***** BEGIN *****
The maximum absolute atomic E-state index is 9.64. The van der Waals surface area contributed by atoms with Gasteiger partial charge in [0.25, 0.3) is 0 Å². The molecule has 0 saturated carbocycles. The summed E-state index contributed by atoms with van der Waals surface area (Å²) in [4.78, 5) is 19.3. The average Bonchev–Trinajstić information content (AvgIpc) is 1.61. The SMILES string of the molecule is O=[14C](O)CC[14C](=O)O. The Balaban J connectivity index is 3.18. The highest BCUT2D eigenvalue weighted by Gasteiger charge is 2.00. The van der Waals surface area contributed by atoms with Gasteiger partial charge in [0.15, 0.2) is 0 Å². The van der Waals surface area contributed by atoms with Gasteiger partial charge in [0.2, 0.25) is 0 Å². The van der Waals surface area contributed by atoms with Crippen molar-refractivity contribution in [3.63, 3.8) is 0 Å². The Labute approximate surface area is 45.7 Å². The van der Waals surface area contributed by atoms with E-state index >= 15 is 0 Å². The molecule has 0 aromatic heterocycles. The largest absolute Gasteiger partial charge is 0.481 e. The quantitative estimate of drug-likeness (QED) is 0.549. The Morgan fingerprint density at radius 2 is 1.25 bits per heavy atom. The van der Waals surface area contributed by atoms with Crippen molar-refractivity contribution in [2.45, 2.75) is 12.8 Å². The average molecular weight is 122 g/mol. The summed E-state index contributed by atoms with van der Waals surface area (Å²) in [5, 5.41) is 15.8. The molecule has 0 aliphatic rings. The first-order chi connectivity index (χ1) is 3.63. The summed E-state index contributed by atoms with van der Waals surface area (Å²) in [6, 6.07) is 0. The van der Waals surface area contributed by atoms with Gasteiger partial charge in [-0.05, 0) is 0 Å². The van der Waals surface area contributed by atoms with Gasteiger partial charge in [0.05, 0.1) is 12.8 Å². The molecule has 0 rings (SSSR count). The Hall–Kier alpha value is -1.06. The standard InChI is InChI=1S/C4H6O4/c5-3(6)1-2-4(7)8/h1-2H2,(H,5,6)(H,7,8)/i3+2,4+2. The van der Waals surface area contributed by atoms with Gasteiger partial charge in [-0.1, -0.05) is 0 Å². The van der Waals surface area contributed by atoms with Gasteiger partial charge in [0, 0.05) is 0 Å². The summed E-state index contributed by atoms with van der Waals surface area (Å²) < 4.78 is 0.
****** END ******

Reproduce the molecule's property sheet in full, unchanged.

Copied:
The maximum absolute atomic E-state index is 9.64. The van der Waals surface area contributed by atoms with Gasteiger partial charge in [0.25, 0.3) is 0 Å². The molecule has 0 saturated carbocycles. The summed E-state index contributed by atoms with van der Waals surface area (Å²) in [4.78, 5) is 19.3. The average Bonchev–Trinajstić information content (AvgIpc) is 1.61. The SMILES string of the molecule is O=[14C](O)CC[14C](=O)O. The Balaban J connectivity index is 3.18. The highest BCUT2D eigenvalue weighted by Gasteiger charge is 2.00. The van der Waals surface area contributed by atoms with Gasteiger partial charge in [0.15, 0.2) is 0 Å². The van der Waals surface area contributed by atoms with Gasteiger partial charge in [0.2, 0.25) is 0 Å². The van der Waals surface area contributed by atoms with Crippen molar-refractivity contribution in [3.63, 3.8) is 0 Å². The Labute approximate surface area is 45.7 Å². The van der Waals surface area contributed by atoms with E-state index >= 15 is 0 Å². The molecule has 0 aromatic heterocycles. The largest absolute Gasteiger partial charge is 0.481 e. The quantitative estimate of drug-likeness (QED) is 0.549. The Morgan fingerprint density at radius 2 is 1.25 bits per heavy atom. The van der Waals surface area contributed by atoms with Crippen molar-refractivity contribution in [2.45, 2.75) is 12.8 Å². The average molecular weight is 122 g/mol. The summed E-state index contributed by atoms with van der Waals surface area (Å²) in [5, 5.41) is 15.8. The molecule has 0 aliphatic rings. The first-order chi connectivity index (χ1) is 3.63. The summed E-state index contributed by atoms with van der Waals surface area (Å²) in [6, 6.07) is 0. The van der Waals surface area contributed by atoms with Gasteiger partial charge in [-0.05, 0) is 0 Å². The van der Waals surface area contributed by atoms with Gasteiger partial charge in [0.05, 0.1) is 12.8 Å². The molecule has 0 rings (SSSR count). The Hall–Kier alpha value is -1.06. The standard InChI is InChI=1S/C4H6O4/c5-3(6)1-2-4(7)8/h1-2H2,(H,5,6)(H,7,8)/i3+2,4+2. The van der Waals surface area contributed by atoms with Gasteiger partial charge in [-0.1, -0.05) is 0 Å². The van der Waals surface area contributed by atoms with Gasteiger partial charge in [0, 0.05) is 0 Å². The summed E-state index contributed by atoms with van der Waals surface area (Å²) < 4.78 is 0.